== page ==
WHEN they’re not beating us on the rugby field, it seems our trans-Tasman rivals are making moves to “backfill” our local television schedules with more and more hours of New Zealand programming.
A loophole in the Australian Content Standards legislation — which allows local networks to count Kiwi shows towards local content quotas — has marked an explosion in the broadcast hours of NZ-made shows airing across all free-to-air channels.
With the non-ratings period already biting into quality program choices for audiences, networks are increasingly offering up a slate of Kiwi dramas like Agent Anna (7Two) and The Almighty Johnsons (Go! and Gem); and ob-docs from Border Patrol (Seven) to Neighbours At War (7Two) as cheap fodder from across the Tasman Sea to fill out their multichannel schedules.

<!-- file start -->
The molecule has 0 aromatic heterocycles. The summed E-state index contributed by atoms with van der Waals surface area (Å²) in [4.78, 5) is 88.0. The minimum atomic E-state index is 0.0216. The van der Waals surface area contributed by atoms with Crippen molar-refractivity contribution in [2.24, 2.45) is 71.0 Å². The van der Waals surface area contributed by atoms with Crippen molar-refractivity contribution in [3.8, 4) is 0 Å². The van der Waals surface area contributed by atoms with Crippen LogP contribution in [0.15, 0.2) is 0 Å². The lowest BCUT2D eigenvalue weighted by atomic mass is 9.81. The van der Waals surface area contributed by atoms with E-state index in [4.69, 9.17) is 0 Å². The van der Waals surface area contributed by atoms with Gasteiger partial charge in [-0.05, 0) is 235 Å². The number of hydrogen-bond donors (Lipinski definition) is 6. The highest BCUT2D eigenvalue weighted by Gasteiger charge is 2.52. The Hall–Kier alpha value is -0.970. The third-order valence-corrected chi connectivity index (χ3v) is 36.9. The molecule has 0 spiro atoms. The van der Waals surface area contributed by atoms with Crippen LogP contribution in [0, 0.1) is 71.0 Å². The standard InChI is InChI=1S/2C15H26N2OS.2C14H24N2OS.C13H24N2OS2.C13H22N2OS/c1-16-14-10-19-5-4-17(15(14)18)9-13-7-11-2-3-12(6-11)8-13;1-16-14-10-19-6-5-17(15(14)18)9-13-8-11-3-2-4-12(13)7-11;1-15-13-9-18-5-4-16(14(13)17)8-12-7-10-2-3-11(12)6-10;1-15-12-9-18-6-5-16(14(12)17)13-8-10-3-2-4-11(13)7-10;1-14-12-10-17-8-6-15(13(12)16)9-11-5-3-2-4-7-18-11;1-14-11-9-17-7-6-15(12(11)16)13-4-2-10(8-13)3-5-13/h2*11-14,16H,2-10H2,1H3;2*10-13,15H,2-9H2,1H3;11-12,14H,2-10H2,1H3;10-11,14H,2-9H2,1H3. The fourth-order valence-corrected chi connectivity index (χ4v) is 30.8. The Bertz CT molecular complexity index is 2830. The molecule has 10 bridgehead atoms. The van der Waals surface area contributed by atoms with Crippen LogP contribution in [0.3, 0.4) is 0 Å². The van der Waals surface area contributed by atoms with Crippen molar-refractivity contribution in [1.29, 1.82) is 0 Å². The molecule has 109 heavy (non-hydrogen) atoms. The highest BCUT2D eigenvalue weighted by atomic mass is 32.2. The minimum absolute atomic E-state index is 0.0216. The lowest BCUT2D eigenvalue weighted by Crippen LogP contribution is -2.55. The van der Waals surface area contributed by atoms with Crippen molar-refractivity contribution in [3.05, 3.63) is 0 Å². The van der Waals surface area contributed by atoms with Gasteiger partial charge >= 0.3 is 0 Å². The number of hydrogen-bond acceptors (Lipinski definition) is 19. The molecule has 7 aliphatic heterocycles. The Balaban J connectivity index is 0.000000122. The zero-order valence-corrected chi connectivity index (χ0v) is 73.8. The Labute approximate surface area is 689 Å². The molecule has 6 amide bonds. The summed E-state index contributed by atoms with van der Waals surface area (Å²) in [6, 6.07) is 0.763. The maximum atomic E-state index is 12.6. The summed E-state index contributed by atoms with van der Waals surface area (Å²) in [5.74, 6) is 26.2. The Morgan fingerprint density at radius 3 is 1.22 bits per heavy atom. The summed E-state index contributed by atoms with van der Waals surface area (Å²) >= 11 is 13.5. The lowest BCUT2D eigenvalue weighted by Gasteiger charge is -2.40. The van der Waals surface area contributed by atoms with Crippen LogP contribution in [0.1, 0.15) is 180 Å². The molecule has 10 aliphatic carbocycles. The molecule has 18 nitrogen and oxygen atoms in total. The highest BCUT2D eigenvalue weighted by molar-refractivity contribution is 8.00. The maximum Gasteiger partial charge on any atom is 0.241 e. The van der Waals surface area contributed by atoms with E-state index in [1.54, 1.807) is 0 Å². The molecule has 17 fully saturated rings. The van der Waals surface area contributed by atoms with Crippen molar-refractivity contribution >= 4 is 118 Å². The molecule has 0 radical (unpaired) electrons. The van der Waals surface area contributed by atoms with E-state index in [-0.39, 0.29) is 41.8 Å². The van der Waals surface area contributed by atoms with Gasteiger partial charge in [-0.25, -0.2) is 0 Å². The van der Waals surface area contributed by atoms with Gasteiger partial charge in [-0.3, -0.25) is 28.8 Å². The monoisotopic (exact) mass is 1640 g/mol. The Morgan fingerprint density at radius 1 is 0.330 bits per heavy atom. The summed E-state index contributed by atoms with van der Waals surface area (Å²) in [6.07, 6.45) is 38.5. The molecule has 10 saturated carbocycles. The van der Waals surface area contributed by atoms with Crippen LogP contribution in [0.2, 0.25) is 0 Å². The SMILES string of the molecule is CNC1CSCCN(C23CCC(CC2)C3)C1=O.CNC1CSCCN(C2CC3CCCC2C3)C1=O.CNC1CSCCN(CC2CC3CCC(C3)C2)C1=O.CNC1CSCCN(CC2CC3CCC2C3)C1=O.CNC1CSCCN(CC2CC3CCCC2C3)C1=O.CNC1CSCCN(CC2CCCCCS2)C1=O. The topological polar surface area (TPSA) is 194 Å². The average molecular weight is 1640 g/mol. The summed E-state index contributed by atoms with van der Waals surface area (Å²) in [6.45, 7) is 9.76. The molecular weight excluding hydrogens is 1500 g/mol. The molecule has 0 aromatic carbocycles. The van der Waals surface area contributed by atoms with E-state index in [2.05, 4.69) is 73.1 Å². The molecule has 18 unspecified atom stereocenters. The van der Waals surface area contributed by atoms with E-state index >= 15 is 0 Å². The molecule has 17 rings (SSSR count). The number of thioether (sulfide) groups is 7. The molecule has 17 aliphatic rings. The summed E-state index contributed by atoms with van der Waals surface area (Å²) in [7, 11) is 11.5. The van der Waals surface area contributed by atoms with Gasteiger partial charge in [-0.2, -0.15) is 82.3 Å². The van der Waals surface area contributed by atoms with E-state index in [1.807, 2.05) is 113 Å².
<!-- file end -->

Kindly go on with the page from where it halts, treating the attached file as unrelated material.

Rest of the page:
While there has long been agreement to count NZ shows toward local TV targets, figures from the government watchdog, ACMA, confirm the hours of Kiwi content has dramatically escalated in recent years — from just 48 hours in 2012, to 120 hours in 2013; before rising further to 180 hours last year.
In addition, tax concessions offered by the New Zealand Government also saw Channel Seven’s new series, 800 Words — which claimed bragging rights asAustralia’s top-rating drama this year — filmed in New Zealand but be claimed as part of the network’s local drama quota. Coupled with the rising costs of producing drama here, and the trend to commission series with fewer episodes, local TV bosses argue they are wedged into “backfilling” their schedules with more hours of Kiwi content.
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